“I'll give you 100 dollars for a drink!” he said. There were no takers.

The demon maniac continued up the road with C and the fireman walking behind at a cautious distance. The CHP flew down the main road missing the little lane and 911 was called again. When he got up to the main road the CHP was coming back up the hill and another was coming down, they both stopped. The cop got out of his cruiser and commanded the demon maniac madman drugged-out parolee to stop. He reluctantly did then when the cop called out for him to get down on his knees and put his hands on his head. He did that but when the cop told him to get down on his stomach he refused. The cop kept telling him to get down on his stomach as he approached the neighborhood marauder brandishing a gun or a tazer or something; he seemed to be holding a shield of some sort.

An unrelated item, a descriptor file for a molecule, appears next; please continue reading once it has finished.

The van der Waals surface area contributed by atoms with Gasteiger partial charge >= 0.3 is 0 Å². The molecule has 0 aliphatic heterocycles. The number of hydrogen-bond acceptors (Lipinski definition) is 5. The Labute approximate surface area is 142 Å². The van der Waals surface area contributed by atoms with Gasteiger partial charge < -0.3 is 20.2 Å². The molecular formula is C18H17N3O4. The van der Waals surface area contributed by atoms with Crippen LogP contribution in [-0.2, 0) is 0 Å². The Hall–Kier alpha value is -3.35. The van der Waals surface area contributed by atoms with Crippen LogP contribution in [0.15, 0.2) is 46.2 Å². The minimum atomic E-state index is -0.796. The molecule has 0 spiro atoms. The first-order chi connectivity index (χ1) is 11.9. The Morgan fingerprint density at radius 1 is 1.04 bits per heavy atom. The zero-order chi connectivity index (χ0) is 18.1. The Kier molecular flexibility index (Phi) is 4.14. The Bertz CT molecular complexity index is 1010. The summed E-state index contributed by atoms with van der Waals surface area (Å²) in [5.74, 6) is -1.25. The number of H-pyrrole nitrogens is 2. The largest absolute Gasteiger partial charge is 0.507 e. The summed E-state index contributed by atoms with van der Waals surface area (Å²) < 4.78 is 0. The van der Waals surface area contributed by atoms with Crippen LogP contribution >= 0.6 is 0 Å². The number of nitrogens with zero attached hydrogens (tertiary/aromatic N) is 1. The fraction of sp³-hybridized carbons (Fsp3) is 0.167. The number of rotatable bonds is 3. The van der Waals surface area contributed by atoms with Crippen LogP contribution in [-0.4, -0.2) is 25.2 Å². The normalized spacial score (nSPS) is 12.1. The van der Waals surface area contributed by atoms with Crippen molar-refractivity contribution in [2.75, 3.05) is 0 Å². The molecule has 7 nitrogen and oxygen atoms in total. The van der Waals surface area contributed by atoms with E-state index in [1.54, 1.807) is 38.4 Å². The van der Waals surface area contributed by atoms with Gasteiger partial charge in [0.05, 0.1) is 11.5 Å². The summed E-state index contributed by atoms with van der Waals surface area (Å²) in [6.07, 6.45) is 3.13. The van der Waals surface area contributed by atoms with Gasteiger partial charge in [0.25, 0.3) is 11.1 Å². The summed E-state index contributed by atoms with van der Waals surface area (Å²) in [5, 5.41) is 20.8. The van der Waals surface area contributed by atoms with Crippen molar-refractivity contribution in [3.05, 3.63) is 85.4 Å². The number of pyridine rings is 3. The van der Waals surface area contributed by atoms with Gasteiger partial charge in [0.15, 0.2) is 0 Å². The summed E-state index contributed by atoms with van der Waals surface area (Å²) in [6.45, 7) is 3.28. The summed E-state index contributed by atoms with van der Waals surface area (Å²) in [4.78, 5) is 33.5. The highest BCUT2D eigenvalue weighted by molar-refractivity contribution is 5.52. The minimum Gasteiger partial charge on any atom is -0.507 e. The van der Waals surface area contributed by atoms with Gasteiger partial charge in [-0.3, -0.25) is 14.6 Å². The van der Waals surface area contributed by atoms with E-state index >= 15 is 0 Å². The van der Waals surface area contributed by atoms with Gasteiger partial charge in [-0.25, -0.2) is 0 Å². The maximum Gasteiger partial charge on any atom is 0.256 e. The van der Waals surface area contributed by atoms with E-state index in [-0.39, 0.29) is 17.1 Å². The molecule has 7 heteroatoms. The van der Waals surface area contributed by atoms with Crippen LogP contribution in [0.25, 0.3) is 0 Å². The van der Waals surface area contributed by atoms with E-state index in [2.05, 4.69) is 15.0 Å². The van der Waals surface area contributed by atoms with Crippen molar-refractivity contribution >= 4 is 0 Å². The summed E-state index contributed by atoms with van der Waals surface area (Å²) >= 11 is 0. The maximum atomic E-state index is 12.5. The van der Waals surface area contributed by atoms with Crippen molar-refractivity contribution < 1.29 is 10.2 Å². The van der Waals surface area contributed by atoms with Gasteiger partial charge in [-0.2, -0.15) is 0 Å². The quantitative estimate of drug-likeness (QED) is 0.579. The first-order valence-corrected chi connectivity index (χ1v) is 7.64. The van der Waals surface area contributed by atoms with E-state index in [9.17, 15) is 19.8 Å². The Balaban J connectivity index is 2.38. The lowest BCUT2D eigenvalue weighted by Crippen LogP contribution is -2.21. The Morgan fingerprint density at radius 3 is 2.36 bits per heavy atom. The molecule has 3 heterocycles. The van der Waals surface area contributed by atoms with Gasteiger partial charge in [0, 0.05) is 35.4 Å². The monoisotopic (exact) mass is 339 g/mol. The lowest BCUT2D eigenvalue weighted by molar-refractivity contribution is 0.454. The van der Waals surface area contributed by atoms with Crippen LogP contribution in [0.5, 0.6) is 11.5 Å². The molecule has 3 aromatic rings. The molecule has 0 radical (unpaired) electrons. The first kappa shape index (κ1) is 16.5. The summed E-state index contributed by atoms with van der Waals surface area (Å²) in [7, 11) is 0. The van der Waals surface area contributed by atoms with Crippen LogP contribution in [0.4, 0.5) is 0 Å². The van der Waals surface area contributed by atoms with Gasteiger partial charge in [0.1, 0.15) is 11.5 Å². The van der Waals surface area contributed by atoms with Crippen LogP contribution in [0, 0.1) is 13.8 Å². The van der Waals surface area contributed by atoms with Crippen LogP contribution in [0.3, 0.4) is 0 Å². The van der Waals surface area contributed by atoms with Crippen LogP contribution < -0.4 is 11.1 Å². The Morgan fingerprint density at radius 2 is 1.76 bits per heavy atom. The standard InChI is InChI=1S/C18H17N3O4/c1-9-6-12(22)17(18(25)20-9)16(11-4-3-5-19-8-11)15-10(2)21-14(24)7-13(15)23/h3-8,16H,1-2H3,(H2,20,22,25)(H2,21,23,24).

“Shoot me! Kill me!” the demon screeched. “Kill me!”

The two CHP approached until they joined up by the guy, still commanding that he get down on his stomach. He still refused and by now two more CHP had pulled up as the call had gone out during a shift change. All four cops went down on him to subdue him and they hog-tied him by the side of the road.

This little town? Yikes!

Paul Modic





Hope you're doing well these days. I still enjoy reading the AVA.

The reason I'm writing is to see, if in your well-read past, you have ever heard of or read August Derleth, of Sauk City, Wisconsin.

I won't go into detail, you can read about him in Wikipedia.

You can also read the history section of the Free Congregation of Sauk County at

I accidentally became the president of this group a couple of years ago and, in the process of learning local history, learned of local author Derleth.